Top generals from Russia, Turkey, and the U.S. met yesterday in Turkey to discuss tension over the partnerships with local forces fighting ISIS in Syria. Late last week, a buffer zone just outside of Manbij, Syria was created that separates U.S.-backed Kurdish forces, the YPG, from clashes with Turks.
Turkey considers the YPG a terrorist group and said last week it would capture Manbij in a "confrontation" if the U.S. didn't kick out its local fighters.
Why this matters: Instead of splitting their attention between fighting Turkey and ISIS, the U.S.-backed forces can now fully focus on ISIS. Plus, this is a Russian-brokered deal, which is worth noting since this is not the last time rival rebel groups fighting ISIS will clash with one another as they all move closer in on ISIS geographically.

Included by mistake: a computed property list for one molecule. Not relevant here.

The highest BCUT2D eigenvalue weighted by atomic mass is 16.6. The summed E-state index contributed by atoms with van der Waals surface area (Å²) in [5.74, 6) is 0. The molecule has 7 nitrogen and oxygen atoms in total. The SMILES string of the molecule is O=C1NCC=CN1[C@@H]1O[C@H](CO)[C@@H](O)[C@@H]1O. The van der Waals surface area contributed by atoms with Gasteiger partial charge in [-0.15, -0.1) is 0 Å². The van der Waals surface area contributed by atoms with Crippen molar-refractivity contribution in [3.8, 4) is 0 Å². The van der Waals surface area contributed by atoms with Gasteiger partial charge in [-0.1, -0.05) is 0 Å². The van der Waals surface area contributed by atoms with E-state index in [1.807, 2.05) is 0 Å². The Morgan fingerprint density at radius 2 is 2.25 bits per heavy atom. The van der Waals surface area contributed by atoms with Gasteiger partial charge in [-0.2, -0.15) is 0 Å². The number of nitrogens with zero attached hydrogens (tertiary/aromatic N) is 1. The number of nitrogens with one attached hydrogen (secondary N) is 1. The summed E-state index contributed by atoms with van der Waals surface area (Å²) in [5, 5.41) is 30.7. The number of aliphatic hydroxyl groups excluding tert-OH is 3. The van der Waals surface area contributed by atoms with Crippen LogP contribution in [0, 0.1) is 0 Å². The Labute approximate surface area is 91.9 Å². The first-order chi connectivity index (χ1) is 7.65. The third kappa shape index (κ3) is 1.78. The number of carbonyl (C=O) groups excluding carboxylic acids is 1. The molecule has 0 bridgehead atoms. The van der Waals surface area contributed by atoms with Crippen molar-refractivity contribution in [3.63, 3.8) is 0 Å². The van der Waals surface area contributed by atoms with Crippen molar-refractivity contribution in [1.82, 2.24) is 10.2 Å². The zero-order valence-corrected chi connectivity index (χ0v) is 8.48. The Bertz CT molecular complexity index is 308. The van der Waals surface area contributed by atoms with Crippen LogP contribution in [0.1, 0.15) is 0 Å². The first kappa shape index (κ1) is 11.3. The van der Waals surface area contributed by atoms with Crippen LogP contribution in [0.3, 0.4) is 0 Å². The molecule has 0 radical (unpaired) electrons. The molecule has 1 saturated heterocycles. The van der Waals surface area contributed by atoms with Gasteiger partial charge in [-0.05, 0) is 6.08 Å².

The U.S. called the agreement "a measure of success." Turkey? Not so much: "What Turkey is experiencing with its allies in the West is traumatic … We do hope the Trump administration will have a better understanding of Turkey's concerns," Turkey's Deputy Prime Minister Mehmet Simsek said.